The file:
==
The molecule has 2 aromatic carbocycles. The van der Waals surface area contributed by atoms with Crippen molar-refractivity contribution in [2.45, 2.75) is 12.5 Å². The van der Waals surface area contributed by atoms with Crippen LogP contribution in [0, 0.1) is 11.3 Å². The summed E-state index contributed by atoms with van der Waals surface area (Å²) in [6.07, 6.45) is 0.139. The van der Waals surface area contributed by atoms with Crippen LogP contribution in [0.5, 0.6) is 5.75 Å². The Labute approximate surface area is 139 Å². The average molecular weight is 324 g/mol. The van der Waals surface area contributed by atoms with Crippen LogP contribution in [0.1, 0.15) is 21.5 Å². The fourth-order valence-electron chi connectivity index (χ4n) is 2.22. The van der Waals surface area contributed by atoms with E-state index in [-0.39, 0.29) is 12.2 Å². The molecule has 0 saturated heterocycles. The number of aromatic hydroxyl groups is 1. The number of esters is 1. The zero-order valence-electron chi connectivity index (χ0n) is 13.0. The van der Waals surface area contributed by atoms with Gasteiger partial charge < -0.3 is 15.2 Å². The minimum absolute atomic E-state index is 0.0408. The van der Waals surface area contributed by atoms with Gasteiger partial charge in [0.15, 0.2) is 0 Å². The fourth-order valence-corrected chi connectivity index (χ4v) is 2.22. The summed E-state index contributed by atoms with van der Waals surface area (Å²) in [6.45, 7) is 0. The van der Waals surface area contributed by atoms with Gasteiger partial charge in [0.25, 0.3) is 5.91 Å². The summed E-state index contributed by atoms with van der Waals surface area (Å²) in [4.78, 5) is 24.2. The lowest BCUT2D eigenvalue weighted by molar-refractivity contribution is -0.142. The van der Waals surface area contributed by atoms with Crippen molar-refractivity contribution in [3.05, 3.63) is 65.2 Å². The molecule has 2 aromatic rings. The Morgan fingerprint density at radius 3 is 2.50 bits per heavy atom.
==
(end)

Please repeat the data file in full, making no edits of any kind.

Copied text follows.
The molecule has 2 aromatic carbocycles. The van der Waals surface area contributed by atoms with Crippen molar-refractivity contribution in [2.45, 2.75) is 12.5 Å². The van der Waals surface area contributed by atoms with Crippen LogP contribution in [0, 0.1) is 11.3 Å². The summed E-state index contributed by atoms with van der Waals surface area (Å²) in [6.07, 6.45) is 0.139. The van der Waals surface area contributed by atoms with Crippen LogP contribution in [0.5, 0.6) is 5.75 Å². The Labute approximate surface area is 139 Å². The average molecular weight is 324 g/mol. The van der Waals surface area contributed by atoms with Crippen LogP contribution in [0.1, 0.15) is 21.5 Å². The fourth-order valence-electron chi connectivity index (χ4n) is 2.22. The van der Waals surface area contributed by atoms with E-state index in [-0.39, 0.29) is 12.2 Å². The molecule has 0 saturated heterocycles. The number of aromatic hydroxyl groups is 1. The number of esters is 1. The zero-order valence-electron chi connectivity index (χ0n) is 13.0. The van der Waals surface area contributed by atoms with Gasteiger partial charge < -0.3 is 15.2 Å². The minimum absolute atomic E-state index is 0.0408. The van der Waals surface area contributed by atoms with Gasteiger partial charge in [0.15, 0.2) is 0 Å². The fourth-order valence-corrected chi connectivity index (χ4v) is 2.22. The summed E-state index contributed by atoms with van der Waals surface area (Å²) in [6.45, 7) is 0. The van der Waals surface area contributed by atoms with Gasteiger partial charge in [0.25, 0.3) is 5.91 Å². The summed E-state index contributed by atoms with van der Waals surface area (Å²) in [4.78, 5) is 24.2. The lowest BCUT2D eigenvalue weighted by molar-refractivity contribution is -0.142. The van der Waals surface area contributed by atoms with Crippen molar-refractivity contribution in [3.05, 3.63) is 65.2 Å². The molecule has 2 aromatic rings. The Morgan fingerprint density at radius 3 is 2.50 bits per heavy atom.